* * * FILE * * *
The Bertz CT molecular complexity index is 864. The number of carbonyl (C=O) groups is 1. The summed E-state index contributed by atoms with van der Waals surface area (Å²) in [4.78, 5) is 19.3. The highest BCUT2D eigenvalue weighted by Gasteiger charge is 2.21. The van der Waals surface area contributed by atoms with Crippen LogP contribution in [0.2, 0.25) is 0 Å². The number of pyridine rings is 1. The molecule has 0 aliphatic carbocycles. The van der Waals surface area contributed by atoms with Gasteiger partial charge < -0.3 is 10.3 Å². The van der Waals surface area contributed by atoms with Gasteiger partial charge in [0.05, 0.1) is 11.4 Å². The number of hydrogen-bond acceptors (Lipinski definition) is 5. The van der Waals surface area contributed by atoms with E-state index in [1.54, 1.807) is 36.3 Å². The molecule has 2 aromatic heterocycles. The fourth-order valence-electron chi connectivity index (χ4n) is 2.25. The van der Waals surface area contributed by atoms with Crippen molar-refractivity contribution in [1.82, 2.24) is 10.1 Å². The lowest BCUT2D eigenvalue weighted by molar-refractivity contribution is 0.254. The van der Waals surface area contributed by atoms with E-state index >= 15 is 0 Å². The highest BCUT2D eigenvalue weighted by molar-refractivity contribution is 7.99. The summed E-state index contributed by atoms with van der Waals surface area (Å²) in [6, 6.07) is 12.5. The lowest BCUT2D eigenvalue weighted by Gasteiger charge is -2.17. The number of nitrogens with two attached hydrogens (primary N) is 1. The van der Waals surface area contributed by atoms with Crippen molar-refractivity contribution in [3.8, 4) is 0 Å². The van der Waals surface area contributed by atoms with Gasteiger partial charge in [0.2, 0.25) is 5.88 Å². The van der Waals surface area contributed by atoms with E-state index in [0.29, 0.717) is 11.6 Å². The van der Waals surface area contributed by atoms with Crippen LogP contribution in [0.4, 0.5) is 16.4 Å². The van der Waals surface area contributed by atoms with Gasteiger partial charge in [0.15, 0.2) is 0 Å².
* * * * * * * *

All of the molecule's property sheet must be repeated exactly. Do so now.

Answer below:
The Bertz CT molecular complexity index is 864. The number of carbonyl (C=O) groups is 1. The summed E-state index contributed by atoms with van der Waals surface area (Å²) in [4.78, 5) is 19.3. The highest BCUT2D eigenvalue weighted by Gasteiger charge is 2.21. The van der Waals surface area contributed by atoms with Crippen LogP contribution in [0.2, 0.25) is 0 Å². The number of pyridine rings is 1. The molecule has 0 aliphatic carbocycles. The van der Waals surface area contributed by atoms with Gasteiger partial charge < -0.3 is 10.3 Å². The van der Waals surface area contributed by atoms with Gasteiger partial charge in [0.05, 0.1) is 11.4 Å². The number of hydrogen-bond acceptors (Lipinski definition) is 5. The van der Waals surface area contributed by atoms with E-state index in [1.54, 1.807) is 36.3 Å². The molecule has 2 aromatic heterocycles. The fourth-order valence-electron chi connectivity index (χ4n) is 2.25. The van der Waals surface area contributed by atoms with Crippen molar-refractivity contribution in [1.82, 2.24) is 10.1 Å². The lowest BCUT2D eigenvalue weighted by molar-refractivity contribution is 0.254. The van der Waals surface area contributed by atoms with E-state index >= 15 is 0 Å². The highest BCUT2D eigenvalue weighted by molar-refractivity contribution is 7.99. The summed E-state index contributed by atoms with van der Waals surface area (Å²) in [6, 6.07) is 12.5. The lowest BCUT2D eigenvalue weighted by Gasteiger charge is -2.17. The number of nitrogens with two attached hydrogens (primary N) is 1. The van der Waals surface area contributed by atoms with Crippen molar-refractivity contribution in [3.8, 4) is 0 Å². The van der Waals surface area contributed by atoms with Gasteiger partial charge in [0.2, 0.25) is 5.88 Å². The van der Waals surface area contributed by atoms with E-state index in [0.29, 0.717) is 11.6 Å². The van der Waals surface area contributed by atoms with Crippen LogP contribution in [0.4, 0.5) is 16.4 Å². The van der Waals surface area contributed by atoms with Gasteiger partial charge in [0.15, 0.2) is 0 Å².